Peter Karmanos, owner of the Carolina Hurricanes, may have much more on his mind than hockey this month as he nears the end of his tenure as executive chairman of the board at Compuware.

He may be involved in selling the company.

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Karmanos is in the process of stepping down as executive chairman of the software firm he co-founded nearly four decades ago. It is based in Detroit and has an office in Durham.

Bloomberg news is reporting Tuesday that Compuware (Nasdaq: CPWR) has attracted buyout interest from private-equity funds including Apax Partners LLP and Hellman & Friedman LLC, according to people familiar with the situation.

Compuware, which rejected a $2.3 billion takeover offer from Elliott Management Corp. in January, also gave management presentations last week to other potential bidders, including Thoma Bravo LLC and Golden Gate Capital Corp., said the people, who declined to be identified because the talks are private.

The first round of bids is due in two weeks, the people said Monday

Elliott has said new owners could do a better job unlocking the company’s value, citing the attractiveness of assets, such as mainframe software, collaboration technology, project- management tools and performance-management services for cloud and mobile applications. Compuware’s “execution, profitability and growth have meaningfully underperformed” under the existing management, Elliott said when making its offer.

The process is at early stages and a deal might not materialize, the people said.

Eric Kushner, a spokesman for Compuware, declined to comment. Representatives from Apax Partners, Hellman & Friedman, Thoma Bravo and Golden Gate Capital declined to comment.

Compuware rose as much as 7.3 percent in extended trading. The shares declined less than 1 percent to $11.65 at yesterday’s close, leaving them up 28 percent from a year earlier.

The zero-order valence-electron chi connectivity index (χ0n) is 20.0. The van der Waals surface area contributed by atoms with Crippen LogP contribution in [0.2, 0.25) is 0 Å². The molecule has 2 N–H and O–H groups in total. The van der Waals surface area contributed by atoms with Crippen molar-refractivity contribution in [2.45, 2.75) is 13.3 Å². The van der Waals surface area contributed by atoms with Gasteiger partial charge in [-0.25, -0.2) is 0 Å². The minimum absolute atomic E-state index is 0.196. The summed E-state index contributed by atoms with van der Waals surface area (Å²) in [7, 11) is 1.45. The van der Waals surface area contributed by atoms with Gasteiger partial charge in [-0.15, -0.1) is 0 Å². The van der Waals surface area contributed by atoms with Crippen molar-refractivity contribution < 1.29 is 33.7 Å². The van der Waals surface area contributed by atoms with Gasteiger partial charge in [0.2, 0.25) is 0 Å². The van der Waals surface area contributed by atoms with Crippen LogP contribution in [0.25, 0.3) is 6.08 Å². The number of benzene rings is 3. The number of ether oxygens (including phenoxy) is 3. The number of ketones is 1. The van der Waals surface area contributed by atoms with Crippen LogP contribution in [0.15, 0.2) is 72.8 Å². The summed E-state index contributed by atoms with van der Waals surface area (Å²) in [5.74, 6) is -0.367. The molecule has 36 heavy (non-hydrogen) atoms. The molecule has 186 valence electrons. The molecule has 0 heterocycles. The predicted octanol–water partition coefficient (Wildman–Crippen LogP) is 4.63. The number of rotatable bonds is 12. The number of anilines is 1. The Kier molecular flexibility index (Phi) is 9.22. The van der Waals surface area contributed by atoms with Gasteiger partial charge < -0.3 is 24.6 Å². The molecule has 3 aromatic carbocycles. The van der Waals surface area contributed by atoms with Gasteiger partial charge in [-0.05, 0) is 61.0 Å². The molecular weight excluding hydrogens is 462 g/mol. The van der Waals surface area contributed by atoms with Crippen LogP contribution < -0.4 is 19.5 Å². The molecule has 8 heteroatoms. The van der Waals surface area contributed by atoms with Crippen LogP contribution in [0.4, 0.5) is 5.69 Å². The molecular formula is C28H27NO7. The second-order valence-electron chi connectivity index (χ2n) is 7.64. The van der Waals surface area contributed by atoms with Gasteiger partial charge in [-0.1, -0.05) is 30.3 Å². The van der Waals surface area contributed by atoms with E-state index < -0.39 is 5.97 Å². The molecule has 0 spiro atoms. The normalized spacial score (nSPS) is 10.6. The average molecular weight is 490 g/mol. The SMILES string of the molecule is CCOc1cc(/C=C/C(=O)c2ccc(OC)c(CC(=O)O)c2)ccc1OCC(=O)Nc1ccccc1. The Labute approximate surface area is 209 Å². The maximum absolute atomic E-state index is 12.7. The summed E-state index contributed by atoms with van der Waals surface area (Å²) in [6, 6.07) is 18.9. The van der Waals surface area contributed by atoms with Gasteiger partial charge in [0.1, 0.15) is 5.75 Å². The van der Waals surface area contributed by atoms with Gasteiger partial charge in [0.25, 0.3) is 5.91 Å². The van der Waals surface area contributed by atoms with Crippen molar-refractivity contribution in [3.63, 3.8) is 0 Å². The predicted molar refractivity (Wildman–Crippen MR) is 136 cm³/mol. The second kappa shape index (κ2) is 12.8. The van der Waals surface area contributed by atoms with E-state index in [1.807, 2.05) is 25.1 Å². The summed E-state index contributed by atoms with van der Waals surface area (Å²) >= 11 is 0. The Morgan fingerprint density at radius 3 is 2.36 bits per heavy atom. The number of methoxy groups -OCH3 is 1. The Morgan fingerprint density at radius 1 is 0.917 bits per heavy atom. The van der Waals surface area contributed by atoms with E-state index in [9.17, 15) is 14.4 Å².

Bob Paul, chief executive officer of Compuware, said Elliott Management’s offer of $11 a share significantly undervalued the company, according to a Jan. 25 statement.

Compuware hired Goldman Sachs Group Inc. and Allen & Co. to review the bid after Elliott made its offer on Dec. 17. The New York-based hedge fund had an 8.72 percent stake in Compuware as of Feb. 14, according to data compiled by Bloomberg.
Compuware, which gained more than 20 percent since Elliott made its offer public, has an enterprise value of $2.48 billion, according to data compiled by Bloomberg.

Reuters previously reported interest from Golden Gate.

Compuware recently detailed retirement plans for Karmanos in a rfiling with the Securities and Exchange Commission. The 69-year-old is expected to become a consultant for Compuware, earning $600,000 a year.

The move to leave the company’s board is effective March 31.

Karmanos stepped down as Compuware’s chief executive in 2011.

He will be succeeded as nonexecutive chairman by Gurminder Bedi, the company’s lead independent director.

Karmanos moved Compuware’s headquarters from suburban Farmington Hills to a new building in downtown Detroit in 2002. He had said earlier that he was aiming to retire by 2013, when he turns 70 and the company turns 40.

“I’d like to leave with a really great flourish at the end,” Karmanos told The Detroit Free Press in an interview last year.

Compuware has an operation in Durham at the American Tobacco complex.

Karmanos believes the company could triple its market value to $6 billion by 2013.

Last week, the Hurricanes announced that more local investors had taken an ownership stake in the NHL franchise. 

Mark Rein, co-founder and vice president of Cary-based Epic, and his wife, Tara Rein, and Chuck Hammel, president and owner of PITT OHIO, a Pittsburgh-based trucking company, are among the new investors. Two other investors declined to publicize their ownership stakes in the team, Karmanos said.